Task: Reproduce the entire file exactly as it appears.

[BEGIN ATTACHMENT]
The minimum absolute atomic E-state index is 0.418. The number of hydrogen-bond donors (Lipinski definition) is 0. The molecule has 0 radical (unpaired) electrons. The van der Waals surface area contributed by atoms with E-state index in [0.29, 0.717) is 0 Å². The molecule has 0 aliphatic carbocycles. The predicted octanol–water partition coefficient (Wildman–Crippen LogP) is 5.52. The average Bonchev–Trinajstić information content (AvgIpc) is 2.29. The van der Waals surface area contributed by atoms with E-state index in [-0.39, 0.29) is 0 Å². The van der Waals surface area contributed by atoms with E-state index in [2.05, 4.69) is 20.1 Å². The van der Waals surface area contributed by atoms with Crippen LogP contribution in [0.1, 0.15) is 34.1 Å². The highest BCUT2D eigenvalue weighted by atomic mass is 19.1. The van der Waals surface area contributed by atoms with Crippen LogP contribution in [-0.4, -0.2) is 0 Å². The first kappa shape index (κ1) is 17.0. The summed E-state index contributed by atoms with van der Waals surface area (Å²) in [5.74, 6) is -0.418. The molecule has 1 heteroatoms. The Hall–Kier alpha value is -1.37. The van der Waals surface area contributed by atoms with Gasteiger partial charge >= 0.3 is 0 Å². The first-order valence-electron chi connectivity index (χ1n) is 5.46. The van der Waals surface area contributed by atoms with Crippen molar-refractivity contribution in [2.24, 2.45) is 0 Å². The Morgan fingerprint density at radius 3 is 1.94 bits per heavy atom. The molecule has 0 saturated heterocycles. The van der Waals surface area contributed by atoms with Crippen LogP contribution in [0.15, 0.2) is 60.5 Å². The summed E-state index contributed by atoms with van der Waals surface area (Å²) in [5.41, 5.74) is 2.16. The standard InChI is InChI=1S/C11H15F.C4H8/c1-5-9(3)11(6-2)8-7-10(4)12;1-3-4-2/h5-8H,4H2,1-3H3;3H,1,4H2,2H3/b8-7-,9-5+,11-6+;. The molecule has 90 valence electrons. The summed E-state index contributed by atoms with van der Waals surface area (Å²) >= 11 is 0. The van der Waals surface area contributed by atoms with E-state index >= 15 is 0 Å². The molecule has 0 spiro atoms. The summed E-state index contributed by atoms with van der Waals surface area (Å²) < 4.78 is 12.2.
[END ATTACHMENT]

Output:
The minimum absolute atomic E-state index is 0.418. The number of hydrogen-bond donors (Lipinski definition) is 0. The molecule has 0 radical (unpaired) electrons. The van der Waals surface area contributed by atoms with E-state index in [0.29, 0.717) is 0 Å². The molecule has 0 aliphatic carbocycles. The predicted octanol–water partition coefficient (Wildman–Crippen LogP) is 5.52. The average Bonchev–Trinajstić information content (AvgIpc) is 2.29. The van der Waals surface area contributed by atoms with E-state index in [-0.39, 0.29) is 0 Å². The van der Waals surface area contributed by atoms with E-state index in [2.05, 4.69) is 20.1 Å². The van der Waals surface area contributed by atoms with Crippen LogP contribution in [0.1, 0.15) is 34.1 Å². The highest BCUT2D eigenvalue weighted by atomic mass is 19.1. The van der Waals surface area contributed by atoms with Crippen LogP contribution in [-0.4, -0.2) is 0 Å². The first kappa shape index (κ1) is 17.0. The summed E-state index contributed by atoms with van der Waals surface area (Å²) in [5.74, 6) is -0.418. The molecule has 1 heteroatoms. The Hall–Kier alpha value is -1.37. The van der Waals surface area contributed by atoms with Gasteiger partial charge >= 0.3 is 0 Å². The first-order valence-electron chi connectivity index (χ1n) is 5.46. The van der Waals surface area contributed by atoms with Crippen molar-refractivity contribution in [2.24, 2.45) is 0 Å². The Morgan fingerprint density at radius 3 is 1.94 bits per heavy atom. The molecule has 0 saturated heterocycles. The van der Waals surface area contributed by atoms with Crippen LogP contribution in [0.15, 0.2) is 60.5 Å². The summed E-state index contributed by atoms with van der Waals surface area (Å²) in [5.41, 5.74) is 2.16. The standard InChI is InChI=1S/C11H15F.C4H8/c1-5-9(3)11(6-2)8-7-10(4)12;1-3-4-2/h5-8H,4H2,1-3H3;3H,1,4H2,2H3/b8-7-,9-5+,11-6+;. The molecule has 90 valence electrons. The summed E-state index contributed by atoms with van der Waals surface area (Å²) >= 11 is 0. The van der Waals surface area contributed by atoms with E-state index >= 15 is 0 Å². The molecule has 0 spiro atoms. The summed E-state index contributed by atoms with van der Waals surface area (Å²) < 4.78 is 12.2.